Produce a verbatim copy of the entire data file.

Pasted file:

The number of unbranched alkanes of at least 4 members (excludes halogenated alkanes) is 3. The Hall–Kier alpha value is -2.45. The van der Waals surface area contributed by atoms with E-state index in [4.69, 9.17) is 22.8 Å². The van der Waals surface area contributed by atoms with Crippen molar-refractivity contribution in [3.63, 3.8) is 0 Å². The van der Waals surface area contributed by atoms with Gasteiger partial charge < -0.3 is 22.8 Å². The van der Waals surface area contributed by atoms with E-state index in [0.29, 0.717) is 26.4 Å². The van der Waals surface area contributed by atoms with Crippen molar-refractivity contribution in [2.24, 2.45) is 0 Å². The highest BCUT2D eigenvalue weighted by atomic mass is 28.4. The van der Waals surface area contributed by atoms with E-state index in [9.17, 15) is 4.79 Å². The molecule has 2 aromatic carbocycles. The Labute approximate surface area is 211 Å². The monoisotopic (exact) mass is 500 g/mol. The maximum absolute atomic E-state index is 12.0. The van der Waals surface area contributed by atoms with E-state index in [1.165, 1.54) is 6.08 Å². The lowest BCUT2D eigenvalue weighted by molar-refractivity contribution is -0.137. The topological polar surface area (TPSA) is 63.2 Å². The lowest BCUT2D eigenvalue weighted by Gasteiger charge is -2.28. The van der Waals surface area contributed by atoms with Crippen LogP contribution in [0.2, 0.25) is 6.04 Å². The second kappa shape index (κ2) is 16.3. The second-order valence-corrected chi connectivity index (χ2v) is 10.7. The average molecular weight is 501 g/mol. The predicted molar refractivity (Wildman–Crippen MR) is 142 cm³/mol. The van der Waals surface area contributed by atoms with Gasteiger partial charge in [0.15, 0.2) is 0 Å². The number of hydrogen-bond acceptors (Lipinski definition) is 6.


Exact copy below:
The number of unbranched alkanes of at least 4 members (excludes halogenated alkanes) is 3. The Hall–Kier alpha value is -2.45. The van der Waals surface area contributed by atoms with E-state index in [4.69, 9.17) is 22.8 Å². The van der Waals surface area contributed by atoms with Crippen molar-refractivity contribution in [3.63, 3.8) is 0 Å². The van der Waals surface area contributed by atoms with Gasteiger partial charge < -0.3 is 22.8 Å². The van der Waals surface area contributed by atoms with E-state index in [0.29, 0.717) is 26.4 Å². The van der Waals surface area contributed by atoms with Crippen molar-refractivity contribution in [2.24, 2.45) is 0 Å². The highest BCUT2D eigenvalue weighted by atomic mass is 28.4. The van der Waals surface area contributed by atoms with E-state index in [9.17, 15) is 4.79 Å². The molecule has 2 aromatic carbocycles. The Labute approximate surface area is 211 Å². The monoisotopic (exact) mass is 500 g/mol. The maximum absolute atomic E-state index is 12.0. The van der Waals surface area contributed by atoms with E-state index in [1.165, 1.54) is 6.08 Å². The lowest BCUT2D eigenvalue weighted by molar-refractivity contribution is -0.137. The topological polar surface area (TPSA) is 63.2 Å². The lowest BCUT2D eigenvalue weighted by Gasteiger charge is -2.28. The van der Waals surface area contributed by atoms with Crippen LogP contribution in [0.2, 0.25) is 6.04 Å². The second kappa shape index (κ2) is 16.3. The second-order valence-corrected chi connectivity index (χ2v) is 10.7. The average molecular weight is 501 g/mol. The predicted molar refractivity (Wildman–Crippen MR) is 142 cm³/mol. The van der Waals surface area contributed by atoms with Gasteiger partial charge in [0.15, 0.2) is 0 Å². The number of hydrogen-bond acceptors (Lipinski definition) is 6.